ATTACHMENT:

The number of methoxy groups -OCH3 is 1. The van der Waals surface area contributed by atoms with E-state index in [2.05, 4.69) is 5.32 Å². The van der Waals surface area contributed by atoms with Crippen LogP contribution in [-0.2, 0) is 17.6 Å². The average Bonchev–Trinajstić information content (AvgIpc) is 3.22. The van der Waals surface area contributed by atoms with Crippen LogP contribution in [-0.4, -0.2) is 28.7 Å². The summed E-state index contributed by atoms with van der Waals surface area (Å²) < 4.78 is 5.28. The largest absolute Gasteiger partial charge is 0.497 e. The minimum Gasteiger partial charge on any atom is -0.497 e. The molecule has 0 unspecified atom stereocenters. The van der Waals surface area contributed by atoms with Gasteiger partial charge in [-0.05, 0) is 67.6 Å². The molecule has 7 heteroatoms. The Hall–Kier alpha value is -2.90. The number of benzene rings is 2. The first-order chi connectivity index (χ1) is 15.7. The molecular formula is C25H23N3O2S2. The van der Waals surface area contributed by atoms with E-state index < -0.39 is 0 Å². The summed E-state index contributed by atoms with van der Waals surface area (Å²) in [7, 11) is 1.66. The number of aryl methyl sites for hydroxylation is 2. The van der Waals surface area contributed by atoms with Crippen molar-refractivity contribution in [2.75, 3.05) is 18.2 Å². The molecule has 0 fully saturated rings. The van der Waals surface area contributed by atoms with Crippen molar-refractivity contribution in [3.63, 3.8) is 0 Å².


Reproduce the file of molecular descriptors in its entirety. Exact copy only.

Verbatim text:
The number of methoxy groups -OCH3 is 1. The van der Waals surface area contributed by atoms with E-state index in [2.05, 4.69) is 5.32 Å². The van der Waals surface area contributed by atoms with Crippen LogP contribution in [-0.2, 0) is 17.6 Å². The average Bonchev–Trinajstić information content (AvgIpc) is 3.22. The van der Waals surface area contributed by atoms with Crippen LogP contribution in [-0.4, -0.2) is 28.7 Å². The summed E-state index contributed by atoms with van der Waals surface area (Å²) < 4.78 is 5.28. The largest absolute Gasteiger partial charge is 0.497 e. The minimum Gasteiger partial charge on any atom is -0.497 e. The molecule has 0 unspecified atom stereocenters. The van der Waals surface area contributed by atoms with Gasteiger partial charge in [-0.05, 0) is 67.6 Å². The molecule has 7 heteroatoms. The Hall–Kier alpha value is -2.90. The number of benzene rings is 2. The first-order chi connectivity index (χ1) is 15.7. The molecular formula is C25H23N3O2S2. The van der Waals surface area contributed by atoms with E-state index < -0.39 is 0 Å². The summed E-state index contributed by atoms with van der Waals surface area (Å²) in [7, 11) is 1.66. The number of aryl methyl sites for hydroxylation is 2. The van der Waals surface area contributed by atoms with Crippen molar-refractivity contribution in [2.75, 3.05) is 18.2 Å². The molecule has 0 fully saturated rings. The van der Waals surface area contributed by atoms with Crippen molar-refractivity contribution in [3.63, 3.8) is 0 Å².